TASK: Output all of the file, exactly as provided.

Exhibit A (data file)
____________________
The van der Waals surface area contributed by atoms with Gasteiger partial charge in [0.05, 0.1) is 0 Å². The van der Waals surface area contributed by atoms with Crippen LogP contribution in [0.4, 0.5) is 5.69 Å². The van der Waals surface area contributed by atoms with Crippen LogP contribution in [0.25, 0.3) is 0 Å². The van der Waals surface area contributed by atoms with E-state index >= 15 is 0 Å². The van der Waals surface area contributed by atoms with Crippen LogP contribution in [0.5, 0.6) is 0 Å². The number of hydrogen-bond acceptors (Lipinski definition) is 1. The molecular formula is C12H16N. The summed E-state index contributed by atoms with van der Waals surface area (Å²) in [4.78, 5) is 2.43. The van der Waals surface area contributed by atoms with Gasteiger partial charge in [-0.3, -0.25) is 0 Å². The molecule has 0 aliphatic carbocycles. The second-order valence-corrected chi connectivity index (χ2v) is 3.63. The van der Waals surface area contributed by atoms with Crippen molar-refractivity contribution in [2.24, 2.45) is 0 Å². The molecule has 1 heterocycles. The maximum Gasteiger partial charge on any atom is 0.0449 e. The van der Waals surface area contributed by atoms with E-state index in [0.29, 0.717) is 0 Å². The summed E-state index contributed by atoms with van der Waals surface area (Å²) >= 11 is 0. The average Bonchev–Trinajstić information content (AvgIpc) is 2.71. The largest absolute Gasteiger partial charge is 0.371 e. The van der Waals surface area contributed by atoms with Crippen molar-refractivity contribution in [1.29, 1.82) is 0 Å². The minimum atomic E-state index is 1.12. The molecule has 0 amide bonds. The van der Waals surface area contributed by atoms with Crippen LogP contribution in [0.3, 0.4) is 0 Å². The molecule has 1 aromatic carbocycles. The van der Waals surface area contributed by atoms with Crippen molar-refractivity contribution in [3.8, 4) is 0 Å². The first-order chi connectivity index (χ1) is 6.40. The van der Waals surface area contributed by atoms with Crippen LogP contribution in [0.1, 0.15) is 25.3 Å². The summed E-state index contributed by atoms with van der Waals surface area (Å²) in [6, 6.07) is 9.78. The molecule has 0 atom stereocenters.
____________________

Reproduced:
The van der Waals surface area contributed by atoms with Gasteiger partial charge in [0.05, 0.1) is 0 Å². The van der Waals surface area contributed by atoms with Crippen LogP contribution in [0.4, 0.5) is 5.69 Å². The van der Waals surface area contributed by atoms with Crippen LogP contribution in [0.25, 0.3) is 0 Å². The van der Waals surface area contributed by atoms with E-state index >= 15 is 0 Å². The van der Waals surface area contributed by atoms with Crippen LogP contribution in [0.5, 0.6) is 0 Å². The number of hydrogen-bond acceptors (Lipinski definition) is 1. The molecular formula is C12H16N. The summed E-state index contributed by atoms with van der Waals surface area (Å²) in [4.78, 5) is 2.43. The van der Waals surface area contributed by atoms with Gasteiger partial charge in [-0.3, -0.25) is 0 Å². The molecule has 0 aliphatic carbocycles. The second-order valence-corrected chi connectivity index (χ2v) is 3.63. The van der Waals surface area contributed by atoms with Crippen molar-refractivity contribution in [2.24, 2.45) is 0 Å². The molecule has 1 heterocycles. The maximum Gasteiger partial charge on any atom is 0.0449 e. The van der Waals surface area contributed by atoms with E-state index in [0.29, 0.717) is 0 Å². The summed E-state index contributed by atoms with van der Waals surface area (Å²) >= 11 is 0. The average Bonchev–Trinajstić information content (AvgIpc) is 2.71. The largest absolute Gasteiger partial charge is 0.371 e. The van der Waals surface area contributed by atoms with Crippen molar-refractivity contribution in [1.29, 1.82) is 0 Å². The minimum atomic E-state index is 1.12. The molecule has 0 amide bonds. The van der Waals surface area contributed by atoms with Crippen LogP contribution in [0.3, 0.4) is 0 Å². The molecule has 1 aromatic carbocycles. The van der Waals surface area contributed by atoms with Crippen molar-refractivity contribution in [3.8, 4) is 0 Å². The first-order chi connectivity index (χ1) is 6.40. The van der Waals surface area contributed by atoms with Crippen LogP contribution in [0.1, 0.15) is 25.3 Å². The summed E-state index contributed by atoms with van der Waals surface area (Å²) in [6, 6.07) is 9.78. The molecule has 0 atom stereocenters.